London Open House is the annual scheme that allows public access to architecturally interesting but usually private buildings across the capital. Over 700 buildings of all kinds, both historic and new, include Hackney Empire, National and Sadler's Wells theatres; King's Place, Royal Albert and Wigmore concert halls; Admiralty Buildings Whitehall, Horse Guards and Marlborough House; Brockwell Lido, Greenwich Yacht Club and London Regatta Centre; Foster and Partners and Hopkins Architects' offices; Bank of England, Apothecaries and Painters Livery Halls; Alexander Palace TV studios and theatre, BBC Bush House and Sands Film Studios; Gray's Inn, Middle Temple Hall and the Royal Courts of Justice; Dorchester, Grosvenor House and Andaz (Great Eastern) hotels; Brompton, Kensal Green and Nunhead cemeteries; City Hall and Guildhall; Dulwich College, Guildhall School of Music and Drama and Old Royal Naval College Greenwich; Beefeater Distillery, King George V Pumping Station and Markfiel Beam Engine House; Old Turkish Baths Bishopsgate, Roof Gardens Kensington and the 2012 Olympic Park construction site. There are also talks, conducted walks and other accompanying special events taking place at various locations over the course of the weekend. Entrance is free, but because of limited access, a few of the buildings require prebooking. Further details and how to obtain a directory of participating buildings can be found on the London Open House web site via the link from Festivals in the Others section of ExhibitionsNet. Across London on 19th and 20th September.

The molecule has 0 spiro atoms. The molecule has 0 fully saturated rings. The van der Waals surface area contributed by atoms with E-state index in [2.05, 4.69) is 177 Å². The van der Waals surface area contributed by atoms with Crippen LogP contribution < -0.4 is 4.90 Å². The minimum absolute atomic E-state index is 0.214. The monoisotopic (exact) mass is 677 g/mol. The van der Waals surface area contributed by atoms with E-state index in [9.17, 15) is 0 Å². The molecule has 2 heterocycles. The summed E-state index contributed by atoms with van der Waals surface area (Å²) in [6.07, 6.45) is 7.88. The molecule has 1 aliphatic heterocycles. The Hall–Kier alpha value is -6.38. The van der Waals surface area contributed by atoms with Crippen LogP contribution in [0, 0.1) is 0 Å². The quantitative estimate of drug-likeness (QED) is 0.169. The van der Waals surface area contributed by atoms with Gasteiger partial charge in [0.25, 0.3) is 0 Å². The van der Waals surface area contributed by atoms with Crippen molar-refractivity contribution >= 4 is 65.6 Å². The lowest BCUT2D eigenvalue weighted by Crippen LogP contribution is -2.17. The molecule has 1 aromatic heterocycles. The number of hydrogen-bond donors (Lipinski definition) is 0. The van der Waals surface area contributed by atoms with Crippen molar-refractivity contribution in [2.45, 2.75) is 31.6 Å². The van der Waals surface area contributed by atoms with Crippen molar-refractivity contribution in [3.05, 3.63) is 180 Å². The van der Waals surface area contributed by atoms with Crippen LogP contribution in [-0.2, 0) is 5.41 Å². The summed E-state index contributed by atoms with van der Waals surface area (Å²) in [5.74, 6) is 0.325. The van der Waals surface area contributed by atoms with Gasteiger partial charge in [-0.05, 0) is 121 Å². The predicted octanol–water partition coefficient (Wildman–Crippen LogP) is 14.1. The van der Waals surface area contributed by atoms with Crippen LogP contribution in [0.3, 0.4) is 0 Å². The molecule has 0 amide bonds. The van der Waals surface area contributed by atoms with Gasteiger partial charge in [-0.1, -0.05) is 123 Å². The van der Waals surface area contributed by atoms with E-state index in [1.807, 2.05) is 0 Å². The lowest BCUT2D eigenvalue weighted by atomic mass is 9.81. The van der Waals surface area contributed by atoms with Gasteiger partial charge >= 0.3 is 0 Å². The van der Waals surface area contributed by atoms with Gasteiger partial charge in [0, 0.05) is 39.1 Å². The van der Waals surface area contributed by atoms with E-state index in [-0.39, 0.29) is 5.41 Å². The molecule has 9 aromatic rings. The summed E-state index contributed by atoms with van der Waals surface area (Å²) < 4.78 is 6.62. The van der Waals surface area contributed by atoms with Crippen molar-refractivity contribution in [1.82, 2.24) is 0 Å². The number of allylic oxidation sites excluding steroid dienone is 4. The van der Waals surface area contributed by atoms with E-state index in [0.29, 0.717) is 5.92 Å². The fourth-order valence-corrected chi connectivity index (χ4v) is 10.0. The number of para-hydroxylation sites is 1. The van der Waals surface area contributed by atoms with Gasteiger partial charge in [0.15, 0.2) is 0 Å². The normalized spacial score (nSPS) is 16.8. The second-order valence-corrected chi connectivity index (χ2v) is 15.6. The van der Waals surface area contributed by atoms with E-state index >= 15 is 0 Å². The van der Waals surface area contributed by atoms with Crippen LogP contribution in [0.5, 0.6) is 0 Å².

Undercover - Life In Churchill's Bunker examines the living and working conditions in the Cabinet War Rooms during the Second World War. The exhibition draws on new personal accounts to build a picture of life under London streets, where events of the war were shaped, and world changing decisions made. Stories, historic images, documents, letters, previously unseen personal objects, and the voices of War Room veterans combine to create the tense, but often humorous, atmosphere in the series of rooms selected as the secret headquarters for Churchill, his war cabinet, and intelligence processing centre. Created in 1938, the War Rooms were originally the storage areas of the Office of Works Building, but were soon pressed into service as the country's operational nerve centre. By 27th August 1939, a week before the invasion of Poland, the rooms were fully operational, and remained the central shelter for government and military strategists for 6 years, staffed 24 hours a day. The exhibition examines the safety and security of the War Rooms, shows Churchill's idiosyncratic methods of operation, how people worked with him, and how they coped with a daily underground existence in 14 hour shifts throughout the entire war. Among the key objects on display for the first time are a transcript of the speech made by Churchill on 9th September 1940, accusing Hitler of trying to terrorise Britain, with several handwritten notes added to the original draft; and a letter recounting Churchill's forthright reaction on finding out that the War Rooms were not actually bomb proof. Churchill Museum and Cabinet War Rooms, Whitehall, until 30th September 2010.